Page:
Astronomers Capture First Polarized Gamma-Burst Radius Signals – Xinhua


An international team of astronomers has captured the first polarized radio waves from a distant cosmic explosion known as the GRB 190114C gamma ray explosion.

Astronomers have hypothesized that cosmic magnetic fields can flow through the jets, helping them form and provide structural support.

To obtain measurements of these magnetic fields, the international team employed a new trick. They observed the jets in linearly polarized light, which is sensitive to the size of the magnetic field fragments. Larger magnetic field patches, for example, produce more polarized light.

On January 14, 2019, a gamma-ray flash triggered NASA's Swift satellite, which warned astronomers of the location of the explosion in the direction of the constellation Fornax. Astronomers used the Atacama Large Millimeter / Submillimeter Array (ALMA) telescope in Chile to search for radio waves from the explosion, which occurred more than 4.5 billion years ago in a galaxy 7 billion light-years away.

The team detected a subtle, yet revealing, polarization signal of 0.8 percent, implying in magnetic field areas the size of our solar system.

Then the researchers will combine this new information with X-ray data and visible light telescopes.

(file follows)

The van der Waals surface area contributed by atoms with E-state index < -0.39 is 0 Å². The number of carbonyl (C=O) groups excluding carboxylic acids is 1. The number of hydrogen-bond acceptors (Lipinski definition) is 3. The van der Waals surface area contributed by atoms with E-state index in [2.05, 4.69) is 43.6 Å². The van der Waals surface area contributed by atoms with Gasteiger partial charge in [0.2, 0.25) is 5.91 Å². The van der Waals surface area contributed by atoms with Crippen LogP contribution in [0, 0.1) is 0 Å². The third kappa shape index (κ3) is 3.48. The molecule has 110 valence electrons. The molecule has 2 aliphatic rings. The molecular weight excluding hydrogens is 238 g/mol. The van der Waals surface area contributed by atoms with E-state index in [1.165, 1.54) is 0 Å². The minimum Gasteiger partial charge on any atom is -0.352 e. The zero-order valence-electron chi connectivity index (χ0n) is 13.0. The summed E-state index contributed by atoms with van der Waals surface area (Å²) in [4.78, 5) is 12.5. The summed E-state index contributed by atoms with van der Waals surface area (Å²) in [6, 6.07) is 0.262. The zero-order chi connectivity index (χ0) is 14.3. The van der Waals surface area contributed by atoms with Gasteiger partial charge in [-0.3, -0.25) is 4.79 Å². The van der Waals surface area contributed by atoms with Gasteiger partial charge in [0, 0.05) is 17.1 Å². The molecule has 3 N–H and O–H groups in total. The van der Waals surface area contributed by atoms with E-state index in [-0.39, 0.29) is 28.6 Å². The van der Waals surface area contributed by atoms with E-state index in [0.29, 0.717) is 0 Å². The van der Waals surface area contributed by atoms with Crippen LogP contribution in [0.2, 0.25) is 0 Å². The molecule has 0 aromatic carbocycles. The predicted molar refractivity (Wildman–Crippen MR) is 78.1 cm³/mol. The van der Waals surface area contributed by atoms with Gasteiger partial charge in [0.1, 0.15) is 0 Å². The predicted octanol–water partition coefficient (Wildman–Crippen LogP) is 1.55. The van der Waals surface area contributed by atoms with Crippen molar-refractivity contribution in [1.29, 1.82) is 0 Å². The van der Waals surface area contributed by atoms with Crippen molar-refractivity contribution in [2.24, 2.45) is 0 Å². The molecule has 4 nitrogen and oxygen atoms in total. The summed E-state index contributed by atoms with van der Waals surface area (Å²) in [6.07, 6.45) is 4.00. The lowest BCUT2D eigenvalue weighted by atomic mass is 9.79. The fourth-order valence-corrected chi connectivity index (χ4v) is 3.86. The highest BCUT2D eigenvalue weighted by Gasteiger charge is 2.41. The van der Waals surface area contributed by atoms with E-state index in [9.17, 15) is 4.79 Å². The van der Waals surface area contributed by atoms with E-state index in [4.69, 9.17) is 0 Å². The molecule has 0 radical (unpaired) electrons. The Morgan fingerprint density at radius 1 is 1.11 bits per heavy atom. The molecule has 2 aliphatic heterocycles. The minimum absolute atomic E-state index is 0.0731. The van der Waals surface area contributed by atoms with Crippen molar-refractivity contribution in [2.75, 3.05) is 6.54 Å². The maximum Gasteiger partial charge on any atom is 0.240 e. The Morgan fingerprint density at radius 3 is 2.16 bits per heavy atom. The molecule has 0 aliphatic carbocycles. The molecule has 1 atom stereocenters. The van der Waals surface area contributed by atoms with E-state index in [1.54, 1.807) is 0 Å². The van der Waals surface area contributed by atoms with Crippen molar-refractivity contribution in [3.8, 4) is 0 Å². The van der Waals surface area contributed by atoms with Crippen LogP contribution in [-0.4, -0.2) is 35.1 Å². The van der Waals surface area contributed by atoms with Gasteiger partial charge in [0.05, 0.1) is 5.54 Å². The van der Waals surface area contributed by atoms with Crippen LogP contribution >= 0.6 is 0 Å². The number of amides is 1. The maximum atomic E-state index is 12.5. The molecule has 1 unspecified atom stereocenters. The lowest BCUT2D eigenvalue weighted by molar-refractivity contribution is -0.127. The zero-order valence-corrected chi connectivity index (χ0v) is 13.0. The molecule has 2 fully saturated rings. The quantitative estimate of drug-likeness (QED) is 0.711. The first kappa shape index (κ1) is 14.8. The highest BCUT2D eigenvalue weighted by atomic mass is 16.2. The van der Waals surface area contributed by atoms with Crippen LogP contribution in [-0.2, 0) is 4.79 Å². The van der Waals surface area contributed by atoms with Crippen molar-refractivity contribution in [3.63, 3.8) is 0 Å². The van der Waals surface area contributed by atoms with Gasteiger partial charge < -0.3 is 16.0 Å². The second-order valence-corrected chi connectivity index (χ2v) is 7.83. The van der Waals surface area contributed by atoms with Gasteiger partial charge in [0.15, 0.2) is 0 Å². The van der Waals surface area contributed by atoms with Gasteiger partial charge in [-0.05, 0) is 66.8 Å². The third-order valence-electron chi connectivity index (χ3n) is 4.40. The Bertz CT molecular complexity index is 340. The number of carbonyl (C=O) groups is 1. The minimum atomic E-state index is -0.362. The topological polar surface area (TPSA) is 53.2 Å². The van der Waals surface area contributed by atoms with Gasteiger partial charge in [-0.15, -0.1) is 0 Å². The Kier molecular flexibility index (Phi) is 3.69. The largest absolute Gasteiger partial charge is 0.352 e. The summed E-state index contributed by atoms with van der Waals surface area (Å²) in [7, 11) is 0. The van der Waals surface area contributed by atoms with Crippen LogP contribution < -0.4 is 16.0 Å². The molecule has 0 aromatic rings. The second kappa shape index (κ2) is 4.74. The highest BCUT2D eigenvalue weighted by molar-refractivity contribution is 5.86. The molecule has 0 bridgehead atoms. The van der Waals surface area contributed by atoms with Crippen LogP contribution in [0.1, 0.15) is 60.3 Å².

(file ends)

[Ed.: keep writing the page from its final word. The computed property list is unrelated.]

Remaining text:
"The low frequency data from the Very Large Array (VLA) in New Mexico helped confirm that we were seeing the light from the jet itself and not from the interaction of the jet with its environment," said Kate Alexander of the NASA Einstein Fellow. the observations of the VLA.

"Magnetic fields are omnipresent but notoriously difficult to restrict in our universe," said Wen-fai Fong, assistant professor of astrophysics at the Weinberg College of Arts and Sciences. "The fact that we have been able to detect its presence, not to mention the fastest jets we know, is an incredible and celebrated feat of observation."

Gamma-ray bursts produce powerful jets that travel close to the speed of light and glow with the incredible brilliance of over one billion combined suns. As these jets are extremely bright at radio wavelengths, the discovery of polarized radio signals may offer new clues to help solve this mystery. Polarization is a property of light that indicates how a magnetic field is organized and structured in a jet.

The research, published on the UN website on Wednesday, was published last week in The Astrophysical Journal Letters.


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